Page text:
RMS estimates that the Puebla earthquake caused between US$4 billion and US$8 billion in economic property losses and as much as US$1.2 billion in insured property losses. This estimate accounts for shake-only losses to building, contents and business interruption, including the effects of liquefaction and landslides.

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Hurricane Maria Continues its Northward Track

09:30 UTC  Monday, September 25

Michael Kozar, senior modeler – Model Development, RMS

The latest track probability analysis of the current model forecasts for Hurricane Maria has been released by the RMS HWind team, based on forecast models initialized at 12:00 UTC Sunday, September 24. This proprietary track forecast probability product from RMS HWind provides unique insight into the likelihood of where a storm might go, to help deliver insights beyond what is available from public sources.

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EXPOSURE Magazine: Essential Insight for Changing Times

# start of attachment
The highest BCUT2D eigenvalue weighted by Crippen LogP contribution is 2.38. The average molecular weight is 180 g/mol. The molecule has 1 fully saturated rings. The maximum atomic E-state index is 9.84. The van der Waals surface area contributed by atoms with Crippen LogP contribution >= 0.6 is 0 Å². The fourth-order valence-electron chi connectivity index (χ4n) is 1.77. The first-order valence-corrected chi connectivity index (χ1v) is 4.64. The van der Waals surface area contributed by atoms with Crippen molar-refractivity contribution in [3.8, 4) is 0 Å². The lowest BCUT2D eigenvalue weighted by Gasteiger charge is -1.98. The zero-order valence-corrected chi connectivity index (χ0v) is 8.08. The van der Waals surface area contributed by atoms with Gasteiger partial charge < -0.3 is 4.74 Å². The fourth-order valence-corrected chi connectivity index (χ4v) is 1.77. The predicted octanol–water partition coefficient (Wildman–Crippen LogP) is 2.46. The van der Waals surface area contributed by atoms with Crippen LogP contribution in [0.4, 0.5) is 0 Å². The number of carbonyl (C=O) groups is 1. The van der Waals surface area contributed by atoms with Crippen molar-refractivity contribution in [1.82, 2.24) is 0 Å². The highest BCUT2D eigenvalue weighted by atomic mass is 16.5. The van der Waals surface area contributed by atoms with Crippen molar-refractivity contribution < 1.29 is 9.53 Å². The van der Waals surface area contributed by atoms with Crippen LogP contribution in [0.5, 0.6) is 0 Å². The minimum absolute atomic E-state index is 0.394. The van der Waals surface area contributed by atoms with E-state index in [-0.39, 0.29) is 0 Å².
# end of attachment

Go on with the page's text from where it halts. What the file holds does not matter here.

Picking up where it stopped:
I invite you to explore the latest digital edition of EXPOSURE Magazine, which also hit the streets of Monte Carlo as a print edition for those attending Les Rendez-Vous de Septembre, and will be available at RMS events over the coming months.

There is a clear mission for EXPOSURE, which is “… to provide insight and analysis to help insurance and risk professionals innovate, adapt and deliver.” And change is in the air for all businesses in the industry, whether it is developing new opportunities, getting products to market faster, being more agile and efficient, or using data-driven insight to transform decision making.

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Is “Hurricane Fatigue” Set to Continue?

The midway point of the Atlantic hurricane season has just passed, and despite a relatively tame start, we have already witnessed two major U.S. hurricane landfalls — Harvey and Irma — in quick succession. It is the first calendar year on record where two hurricanes of Category 4 strength or greater have made landfall in the contiguous U.S. To add insult to injury, Maria has quickly intensified and is expected to be the fourth major hurricane of the season as it tracks through the Leeward Islands, an area left devastated by Irma less than two weeks ago.

With 13 named storms, seven hurricanes, and three major hurricanes, we have already met the National Oceanic and Atmospheric Administration (NOAA) definition of an above-average full Atlantic hurricane season. It is understandable that many in the insurance industry may be suffering from “hurricane fatigue” well before the calendar flips over to October.